Self Forming Barrier Layers from CuX Thin Films
CuX Resistivity Study (X= Ge, Ni, Mn, Ti)
Shamon Walker, Erick Nefcy, SamirMehio
- Ultra thin diffusion barriers (between Cu and SiO2) are required for super computing.
- CuTi and CuMn have a minimum resistivity of 6.9 μΩ-cm and 3.02μΩ-cm, respectively. These values, however, did not quite satisfy the project requirements of < 3.0 μΩ-cm . However, CuMn was very close.
Dr. Milo Koretsky, Eric Gunderson, Kurt Langworthy
Sponsors: Intel, Oregon Metals Initiative , ONAMI
Current Industrial Method:
- The current deposition orientation for laying interconnect material on an integrated circuit uses a tantalum nitride (TaN)/tantalum barrier to keep SiO2 separate from Cu:
CuTi (5.6 at. % Ti) Barrier Layer Reaction Study
Pre-anneal air exposure
No pre-anneal air exposure
Figure 7. A plot showing the affect of anneal time on thin film resistivity of CuMn. One group of samples was exposed to air before annealing and the other was not exposed to air before annealing. All films were 7 at. % X and annealed at 500oC in Ar at 30 mTorr..
Figure 1. Scanning Electron Microscope (SEM) image of a CuTi (5.6 at.% Ti) alloy annealed for 2 hrs at 500oC in O2.
- Self forming barrier layers using CuX
- (where X = Mg, Mn, Ge, Ni, Ti, and Al)
Pre-anneal air exposure
- Pre-anneal deposition orientation:
- Post-anneal deposition orientation may be:
- Si/SiO2/Metal Oxide/Cu
4-10 nm barrier layer
Film resistivity < 3.0 μΩ-cm
No detectable interdiffusion between Cu and SiO2.
No pre-anneal air exposure
Figure 2. SEM image of a CuTi (5.6 at.% Ti) alloy annealed for 2 hrs at 500oC in UHV with NO pre-anneal air exposure.
Figure 8. A plot showing the affect of anneal time on thin film resistivity of CuTi. One group of samples was exposed to air before annealing and the other was not exposed to air before annealing. All films were 7 at. % X and annealed at 500oC in Ar at 30 mTorr..
- Anneal ambient significantly affected CuTi structure.
- A CuTi phase change was observed for B1 but not for C1.
- The only difference between B1 and C1 was pre-anneal air exposure.
- Water molecules from the air adsorbing to the films surface could be the reason why no CuTi phase change was observed in C1.
- Prolonged pre-anneal air exposure is believed to be the reason behind the peculiar shape of the curves in both figures. Oxygen and water molecules adsorb to the films surface during exposure and eventually form a surface oxide. These ultra thin oxides are highly resistive, and increase the value of the measured resistivity (seen above).
Fig 3. SEM image of a CuTi (5.6 at.% Ti) alloy annealed for 2 hrs at 500oC in UHV w/ pre-anneal air exposure of 30 days.
TEM Sample – B1
Mathematical Modeling: Diffusion of X through Cu
- In sputtering, a film is grown by the ejection of material from a solid surface following the impact of energetic ions.
- A simple model for diffusion of X through Cu was formulated using symmetrical boundary conditions. The model was created by combining a material balance and Fick’s 1st law of Diffusion for a thin slab. The governing equation can be seen below:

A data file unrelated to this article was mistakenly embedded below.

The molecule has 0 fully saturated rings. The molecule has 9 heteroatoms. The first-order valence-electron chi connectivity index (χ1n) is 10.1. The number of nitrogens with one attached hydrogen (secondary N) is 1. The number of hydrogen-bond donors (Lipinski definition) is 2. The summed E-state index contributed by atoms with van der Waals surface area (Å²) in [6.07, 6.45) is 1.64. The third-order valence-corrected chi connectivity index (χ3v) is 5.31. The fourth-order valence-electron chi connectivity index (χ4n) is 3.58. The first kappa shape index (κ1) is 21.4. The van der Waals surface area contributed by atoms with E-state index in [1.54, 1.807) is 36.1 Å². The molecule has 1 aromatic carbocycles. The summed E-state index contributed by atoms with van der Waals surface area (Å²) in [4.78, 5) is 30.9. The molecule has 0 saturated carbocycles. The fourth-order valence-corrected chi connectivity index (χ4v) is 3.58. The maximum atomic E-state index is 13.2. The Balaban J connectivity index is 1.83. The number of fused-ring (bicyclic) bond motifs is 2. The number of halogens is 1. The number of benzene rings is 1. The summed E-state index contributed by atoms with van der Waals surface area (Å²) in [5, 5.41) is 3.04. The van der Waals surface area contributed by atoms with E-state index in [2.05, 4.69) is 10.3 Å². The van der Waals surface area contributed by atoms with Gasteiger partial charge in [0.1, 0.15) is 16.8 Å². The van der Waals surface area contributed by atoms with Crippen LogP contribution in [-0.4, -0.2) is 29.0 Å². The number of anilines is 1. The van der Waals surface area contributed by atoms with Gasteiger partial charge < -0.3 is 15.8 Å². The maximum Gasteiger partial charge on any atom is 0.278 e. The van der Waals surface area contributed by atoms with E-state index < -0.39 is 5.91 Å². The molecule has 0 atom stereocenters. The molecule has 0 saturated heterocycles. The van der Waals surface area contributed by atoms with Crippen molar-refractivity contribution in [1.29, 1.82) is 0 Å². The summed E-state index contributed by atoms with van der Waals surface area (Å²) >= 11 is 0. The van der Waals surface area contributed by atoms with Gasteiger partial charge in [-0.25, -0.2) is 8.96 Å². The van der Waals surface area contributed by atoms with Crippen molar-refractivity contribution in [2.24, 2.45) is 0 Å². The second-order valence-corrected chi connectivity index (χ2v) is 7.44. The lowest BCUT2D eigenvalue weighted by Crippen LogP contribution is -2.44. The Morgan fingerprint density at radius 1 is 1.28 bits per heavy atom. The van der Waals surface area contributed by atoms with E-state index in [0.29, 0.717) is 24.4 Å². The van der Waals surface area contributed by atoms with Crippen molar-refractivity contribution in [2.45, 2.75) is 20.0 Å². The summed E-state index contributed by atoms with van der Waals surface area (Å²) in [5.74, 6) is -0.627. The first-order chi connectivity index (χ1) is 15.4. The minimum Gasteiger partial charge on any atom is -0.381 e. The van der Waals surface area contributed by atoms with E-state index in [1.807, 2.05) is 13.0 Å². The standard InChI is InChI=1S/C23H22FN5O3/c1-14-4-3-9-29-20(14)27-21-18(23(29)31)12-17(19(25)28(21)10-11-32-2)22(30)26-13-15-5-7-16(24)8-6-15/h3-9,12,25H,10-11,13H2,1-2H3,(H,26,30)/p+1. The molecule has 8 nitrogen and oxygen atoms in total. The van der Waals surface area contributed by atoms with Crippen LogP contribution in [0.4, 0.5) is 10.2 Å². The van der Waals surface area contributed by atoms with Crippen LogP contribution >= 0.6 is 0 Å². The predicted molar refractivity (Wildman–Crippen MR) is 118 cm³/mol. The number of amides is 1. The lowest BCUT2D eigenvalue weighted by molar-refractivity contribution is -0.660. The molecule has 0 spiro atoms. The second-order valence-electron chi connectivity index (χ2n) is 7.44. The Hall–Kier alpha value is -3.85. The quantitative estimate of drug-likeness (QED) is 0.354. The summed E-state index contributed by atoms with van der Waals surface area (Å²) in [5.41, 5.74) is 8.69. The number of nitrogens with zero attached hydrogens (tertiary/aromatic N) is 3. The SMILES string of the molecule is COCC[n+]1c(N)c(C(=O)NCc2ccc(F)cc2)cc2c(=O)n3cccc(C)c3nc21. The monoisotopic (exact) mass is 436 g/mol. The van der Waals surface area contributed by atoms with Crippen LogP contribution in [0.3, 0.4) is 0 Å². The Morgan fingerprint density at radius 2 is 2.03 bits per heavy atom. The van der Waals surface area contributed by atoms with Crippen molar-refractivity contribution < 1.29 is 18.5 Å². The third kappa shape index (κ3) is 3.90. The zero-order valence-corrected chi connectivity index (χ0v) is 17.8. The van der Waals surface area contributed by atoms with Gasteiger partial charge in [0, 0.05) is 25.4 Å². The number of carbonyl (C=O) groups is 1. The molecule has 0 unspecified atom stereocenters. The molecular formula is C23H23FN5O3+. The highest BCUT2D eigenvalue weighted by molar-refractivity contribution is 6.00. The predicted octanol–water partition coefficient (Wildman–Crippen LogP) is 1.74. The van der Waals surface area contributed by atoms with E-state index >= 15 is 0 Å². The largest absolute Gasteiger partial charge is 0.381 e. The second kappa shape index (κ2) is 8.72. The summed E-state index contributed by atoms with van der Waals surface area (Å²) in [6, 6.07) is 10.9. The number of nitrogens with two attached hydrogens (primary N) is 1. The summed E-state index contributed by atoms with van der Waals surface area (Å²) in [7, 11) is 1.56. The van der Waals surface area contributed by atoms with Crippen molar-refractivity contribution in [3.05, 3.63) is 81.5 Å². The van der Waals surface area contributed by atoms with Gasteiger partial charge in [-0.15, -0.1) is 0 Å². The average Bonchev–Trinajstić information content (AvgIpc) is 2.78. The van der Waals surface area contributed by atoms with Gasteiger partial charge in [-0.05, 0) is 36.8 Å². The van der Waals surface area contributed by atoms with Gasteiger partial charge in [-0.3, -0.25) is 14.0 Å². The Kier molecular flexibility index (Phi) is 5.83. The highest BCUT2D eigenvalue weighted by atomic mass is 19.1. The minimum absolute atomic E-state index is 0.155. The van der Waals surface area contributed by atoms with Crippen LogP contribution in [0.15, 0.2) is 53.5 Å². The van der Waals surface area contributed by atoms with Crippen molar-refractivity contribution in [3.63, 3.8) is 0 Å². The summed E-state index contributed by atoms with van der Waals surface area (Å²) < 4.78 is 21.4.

Figure 6. A plot of the Gibbs energy of reaction vs. reaction temperature for an assumed redox reaction of M + SiO2 → MxOy + Si.
AJA Orion IV Sputtering System
- The lower the Gibbs energy of reaction…the larger the spontaneity of the reaction.
- The data sets with < 0 have a high affinity to reduce SiO2 and form a metal oxide of their own.
- All of the Ti oxidation reactions have < 0.
- RF Magnetron 300W dual power supply
- Two mass-flow controllers
(Ar and O2)
- Maximum substrate temperature:
- Base Pressure ≈ 1E-08 Torr
- Substrate Rotation
- Three magnetron sputtering guns
Figure 4. Transmission Electron Microscope (TEM) image of a CuTi (5.6 at.% Ti) alloy annealed for 2 hrs at 500oC in UHV with NO pre-anneal air exposure.
- The solution to the model can be found below:
- Pretorius et al. found that Ti, Zr, Hf, V, and Nb react with SiO2 to produce oxides and silicides at the interfaces of metal/SiO2/Si films. They suggested a direct reaction between a silica film and metal overlayer (M) as follows:
Modeling of Ti diffusion through Cu
- CuTi (5.6 at. % Ti) annealed at 500oC
Center of Film
- Qiang Fu, Thomas Wagner, Interaction of nanostructured metal overlayers with oxide surfaces, Surf. Sci. 62 (2007) 431-498
- R. Pretorius, J.M. Harris, M.A. Nicolet, Reaction of thin metal films with SiO2 substrates, Solid State Electron. 21 (1978)
- H. Dallaporta, M. Liehr, J.E. Lewis, Silicon dioxide defects induced by metal impurities, Phys. Rev. B 41 (1990) 5075
- Interdiffusion of metals into SiO2 is often observed upon annealing metal overlayers supported on thin SiO2 films (Dallaporta et al.). It is believed that a large chemical potential gradient facilitates Ti diffusion to the interface where it reduces SiO2 and forms a titanium oxide compound.
Figure 9. Plot of Ti concentration in Cu as a function of anneal time and distance from each edge in a 430nm CuTi film.
Figure 10. Plot of Ti concentration in Cu as a function of anneal time and distance from each edge in a 430nm CuTi film.
Figure 5. TEM image of CuTi/SiO2 interface. The CuTi (5.6 at. % Ti) film was annealed for 2 hrs at 500oC in UHV with NO pre-anneal air exposure.